• The most common vegetables that have compact varieties are cucumbers, tomatoes, zucchini, and squash, but you may be able to find others.
    • Avoid planting anything melons or fruit trees, since they can be difficult to control and can steal nutrients from other plants.
  4. 4
    Use companion planting to reduce competition for nutrients and manage pests. Talk to an employee at a gardening center or look online about the plants you want to grow and what pairs well with them. Try to position smaller plants in between larger ones so you can make the most of the growing space. Make sure the plants you select are compatible with one another, or else they may not grow to their full potential.[16]

    😣😮😤 Companion Plant Examples:
    · Tomatoes grow well with dill and basil since they protect against pests.
    · Marigolds pair with most garden vegetables and protect them from nematodes.
    · Try rosemary or sage next to broccoli, kale, or turnips.
    · Use nasturtiums to attract aphids away from other plants in your garden.
    · Garlic and onions can deter pests, but they will affect the growth of beans or peas.

  5. 5
    Include a fence or trellis to help plants grow vertically. Try to put the trellis or fence along the north side of your garden so plants growing on it can get the most light throughout the day. Aim to have a 5–6 feet (1.5–1.8 m) tall trellis to help it support the most growth.[17] Avoid placing a trellis or fence where it casts shade on other plants, or else you could make them grow less efficiently.[18]
    • Trellises and fences work well for plants vine-like plants, such as peas, beans, squashes, and tomatoes.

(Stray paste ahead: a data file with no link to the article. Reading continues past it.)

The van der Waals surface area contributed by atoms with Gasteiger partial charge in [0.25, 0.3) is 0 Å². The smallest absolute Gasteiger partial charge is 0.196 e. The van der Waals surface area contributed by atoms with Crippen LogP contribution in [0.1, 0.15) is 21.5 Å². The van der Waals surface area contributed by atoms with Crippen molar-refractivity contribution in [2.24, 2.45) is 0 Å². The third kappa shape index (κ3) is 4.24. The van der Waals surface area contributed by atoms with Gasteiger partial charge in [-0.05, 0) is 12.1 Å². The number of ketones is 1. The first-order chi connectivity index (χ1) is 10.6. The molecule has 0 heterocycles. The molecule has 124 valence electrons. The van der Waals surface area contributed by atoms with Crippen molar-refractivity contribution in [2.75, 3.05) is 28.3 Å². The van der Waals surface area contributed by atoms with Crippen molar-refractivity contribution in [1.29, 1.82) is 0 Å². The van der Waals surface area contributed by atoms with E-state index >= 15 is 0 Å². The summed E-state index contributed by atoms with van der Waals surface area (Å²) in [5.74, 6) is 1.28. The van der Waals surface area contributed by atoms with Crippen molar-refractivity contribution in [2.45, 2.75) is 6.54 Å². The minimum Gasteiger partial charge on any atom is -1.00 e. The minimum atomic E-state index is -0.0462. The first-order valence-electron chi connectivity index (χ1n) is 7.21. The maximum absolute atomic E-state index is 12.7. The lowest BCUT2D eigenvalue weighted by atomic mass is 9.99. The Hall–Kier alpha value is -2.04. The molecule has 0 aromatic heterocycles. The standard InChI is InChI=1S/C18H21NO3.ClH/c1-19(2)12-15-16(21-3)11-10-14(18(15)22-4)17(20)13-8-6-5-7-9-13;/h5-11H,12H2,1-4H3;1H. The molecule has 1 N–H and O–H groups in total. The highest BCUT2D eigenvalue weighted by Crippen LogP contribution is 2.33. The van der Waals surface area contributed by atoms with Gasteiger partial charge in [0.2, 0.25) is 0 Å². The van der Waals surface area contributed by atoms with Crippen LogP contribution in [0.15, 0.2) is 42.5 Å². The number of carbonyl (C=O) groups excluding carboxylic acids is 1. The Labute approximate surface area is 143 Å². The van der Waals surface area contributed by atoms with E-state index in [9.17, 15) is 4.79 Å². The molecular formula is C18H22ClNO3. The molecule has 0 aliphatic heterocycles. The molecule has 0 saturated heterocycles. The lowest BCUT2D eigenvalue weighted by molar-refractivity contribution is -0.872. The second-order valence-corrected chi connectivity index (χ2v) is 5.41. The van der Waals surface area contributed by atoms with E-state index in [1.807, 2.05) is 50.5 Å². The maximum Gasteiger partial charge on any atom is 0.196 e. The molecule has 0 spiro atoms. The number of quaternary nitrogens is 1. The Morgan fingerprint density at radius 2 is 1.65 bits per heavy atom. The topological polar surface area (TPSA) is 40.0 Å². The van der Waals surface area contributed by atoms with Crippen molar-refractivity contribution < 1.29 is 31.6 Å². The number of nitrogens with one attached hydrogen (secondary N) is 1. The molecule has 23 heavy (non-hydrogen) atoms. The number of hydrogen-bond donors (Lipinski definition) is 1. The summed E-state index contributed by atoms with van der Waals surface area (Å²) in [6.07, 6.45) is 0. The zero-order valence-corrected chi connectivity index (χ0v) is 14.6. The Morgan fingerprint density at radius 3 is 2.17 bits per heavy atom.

• You may also attach shelves or containers directly to a fence if you want to grow flowering plants off of the ground.
  6. 6
    Try succession planting if you want a large variety of vegetation. Look for plants that stop blooming or are ready to harvest in the middle of the growing season. Then choose varieties of plants that thrive in the latter half of the growing season to replace the plants that grew earlier. That way, your garden will always produce fresh vegetables or blooms throughout the entire year.[19]
    • For example, you can plant radishes or lettuce in the spring to harvest in the late summer. Then you may grow summer squash in the same location to harvest in the fall.[20]
  7. Advertisement

Part 4
Part 4 of 4:
Tending Your Garden
Download Article

  1. 1
    Mulch between your plants to help the soil retain water. Aim to have a 2–3 in (5.1–7.6 cm) layer of organic mulch, such as wood chips, leaves, or peat moss. Spread the mulch evenly across your garden so it’s about 2 inches (5.1 cm) away from any of your plants’ stems. Reapply mulch throughout the season if you notice it getting thin.[21]
    • Mulch also prevents weeds from growing in your garden beds.
  2. 2
    Water the soil when it feels dry 3 in (7.6 cm) below the surface. Dig a hole in the soil that’s 2 inches (5.1 cm) deep and touch it with your finger. If it feels dry, use a watering can or a hose to water the soil until it’s wet 6–8 inches (15–20 cm) deep. Check the soil daily to make sure it doesn’t dry out and kill your plants.[22]
    • Plants in containers or raised beds usually need to be watered more often than those directly planted in the ground.
  3. 3
    Apply fertilizer in the beginning and middle of the growing season. You can either use liquid fertilizer or buy granules that soak into the soil. Apply half of the fertilizer amount on the soil near your plants and spread it evenly throughout the garden bed. Immediately water the soil so the fertilizer can soak in and give nutrients to your plants.[23]
    • Be careful not to get any fertilizer directly on your plants since you could damage them.
  4. 4
    Pull weeds out by hand when you see them growing. Check your garden beds weekly for weeds growing between your plants. Grab the weeds as close to the soil as you can and pull them straight out of the ground. If you don’t want to pull them by hand, use a hoe or trowel to dig out the roots and remove them from your garden.[24]